Oil Lamps

Levantine Oil Lamp collection, circa 3300 BCE to 700 CE, Ceramic, Michael C. Carlos Museum, Atlanta.

This collection of Levantine oil lamps from the Michael C. Carlos Museum is displayed in chronological order highlighting the evolution and influences of the lamps found in the levant. Starting at the top left are the earliest and most rudimentary forms from the early bronze period.  These round saucers use a free-floating flax wick in olive oil. Pinched styles soon appeared to keep the wick stable to focus  light and to stop the oil from sloshing. During the Hellenistic period saucer lamps became more enclosed with the rims being folded to the point of overlapping. The Roman periods brought more mold-made and wheel-thrown styles. In the bottom left of the collection is a Roman two-part plaster mold.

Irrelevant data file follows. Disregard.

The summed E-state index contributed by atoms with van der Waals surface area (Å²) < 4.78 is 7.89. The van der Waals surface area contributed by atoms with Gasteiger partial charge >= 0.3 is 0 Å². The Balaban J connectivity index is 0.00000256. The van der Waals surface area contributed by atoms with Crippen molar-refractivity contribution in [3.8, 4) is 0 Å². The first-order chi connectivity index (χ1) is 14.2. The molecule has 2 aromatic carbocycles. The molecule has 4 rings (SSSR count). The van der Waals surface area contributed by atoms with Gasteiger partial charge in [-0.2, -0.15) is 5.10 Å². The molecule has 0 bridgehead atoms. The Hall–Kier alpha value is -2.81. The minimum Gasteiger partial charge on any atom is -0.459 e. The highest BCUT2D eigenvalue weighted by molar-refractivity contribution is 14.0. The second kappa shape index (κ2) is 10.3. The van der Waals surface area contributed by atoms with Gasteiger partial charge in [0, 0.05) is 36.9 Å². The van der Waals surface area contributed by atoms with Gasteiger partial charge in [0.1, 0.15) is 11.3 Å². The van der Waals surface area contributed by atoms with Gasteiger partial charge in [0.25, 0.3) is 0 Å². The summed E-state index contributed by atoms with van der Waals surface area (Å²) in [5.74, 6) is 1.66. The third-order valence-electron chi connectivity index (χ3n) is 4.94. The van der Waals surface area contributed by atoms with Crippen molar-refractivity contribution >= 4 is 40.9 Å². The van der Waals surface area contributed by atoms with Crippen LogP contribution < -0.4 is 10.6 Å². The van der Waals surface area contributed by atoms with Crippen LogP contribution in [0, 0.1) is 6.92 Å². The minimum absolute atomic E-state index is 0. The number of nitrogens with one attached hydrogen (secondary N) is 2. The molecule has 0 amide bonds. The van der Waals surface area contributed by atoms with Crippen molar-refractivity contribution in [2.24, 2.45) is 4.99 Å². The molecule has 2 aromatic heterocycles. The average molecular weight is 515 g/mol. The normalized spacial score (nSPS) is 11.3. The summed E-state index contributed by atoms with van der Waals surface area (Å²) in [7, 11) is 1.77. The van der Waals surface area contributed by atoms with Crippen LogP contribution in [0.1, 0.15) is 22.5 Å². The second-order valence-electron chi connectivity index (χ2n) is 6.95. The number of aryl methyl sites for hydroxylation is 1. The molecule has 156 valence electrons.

Of or relating to Greek culture, especially ancient Greece after Alexander the Great.

The countries bordering the eastern Mediterranean sea, from the Sinai in Egypt to Aleppo in Syria.

Referring to the geographical regions of modern-day Jordan, Israel, Palestine, Syria, and sometimes Iraq.

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